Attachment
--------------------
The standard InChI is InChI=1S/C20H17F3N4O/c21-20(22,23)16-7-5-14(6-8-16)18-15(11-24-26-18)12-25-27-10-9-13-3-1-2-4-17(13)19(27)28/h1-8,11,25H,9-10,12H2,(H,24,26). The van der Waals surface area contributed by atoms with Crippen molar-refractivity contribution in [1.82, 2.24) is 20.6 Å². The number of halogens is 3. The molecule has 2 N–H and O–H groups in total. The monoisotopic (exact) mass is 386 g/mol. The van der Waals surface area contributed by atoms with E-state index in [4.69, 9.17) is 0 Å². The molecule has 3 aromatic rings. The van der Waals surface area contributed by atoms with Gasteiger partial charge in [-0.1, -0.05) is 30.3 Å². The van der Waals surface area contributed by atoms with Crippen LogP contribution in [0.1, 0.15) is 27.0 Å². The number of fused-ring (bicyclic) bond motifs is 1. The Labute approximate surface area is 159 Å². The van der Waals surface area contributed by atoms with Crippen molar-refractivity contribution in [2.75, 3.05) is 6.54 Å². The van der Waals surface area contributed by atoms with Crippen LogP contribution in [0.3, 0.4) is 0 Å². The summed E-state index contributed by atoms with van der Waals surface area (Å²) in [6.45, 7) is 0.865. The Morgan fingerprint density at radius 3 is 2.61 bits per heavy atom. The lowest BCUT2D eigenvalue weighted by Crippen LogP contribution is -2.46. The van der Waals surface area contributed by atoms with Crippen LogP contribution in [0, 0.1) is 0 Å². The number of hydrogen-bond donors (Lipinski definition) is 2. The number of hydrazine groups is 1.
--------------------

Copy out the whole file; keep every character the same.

The standard InChI is InChI=1S/C20H17F3N4O/c21-20(22,23)16-7-5-14(6-8-16)18-15(11-24-26-18)12-25-27-10-9-13-3-1-2-4-17(13)19(27)28/h1-8,11,25H,9-10,12H2,(H,24,26). The van der Waals surface area contributed by atoms with Crippen molar-refractivity contribution in [1.82, 2.24) is 20.6 Å². The number of halogens is 3. The molecule has 2 N–H and O–H groups in total. The monoisotopic (exact) mass is 386 g/mol. The van der Waals surface area contributed by atoms with E-state index in [4.69, 9.17) is 0 Å². The molecule has 3 aromatic rings. The van der Waals surface area contributed by atoms with Gasteiger partial charge in [-0.1, -0.05) is 30.3 Å². The van der Waals surface area contributed by atoms with Crippen LogP contribution in [0.1, 0.15) is 27.0 Å². The number of fused-ring (bicyclic) bond motifs is 1. The Labute approximate surface area is 159 Å². The van der Waals surface area contributed by atoms with Crippen molar-refractivity contribution in [2.75, 3.05) is 6.54 Å². The van der Waals surface area contributed by atoms with Crippen LogP contribution in [0.3, 0.4) is 0 Å². The summed E-state index contributed by atoms with van der Waals surface area (Å²) in [6.45, 7) is 0.865. The Morgan fingerprint density at radius 3 is 2.61 bits per heavy atom. The lowest BCUT2D eigenvalue weighted by Crippen LogP contribution is -2.46. The van der Waals surface area contributed by atoms with Crippen LogP contribution in [0, 0.1) is 0 Å². The number of hydrogen-bond donors (Lipinski definition) is 2. The number of hydrazine groups is 1.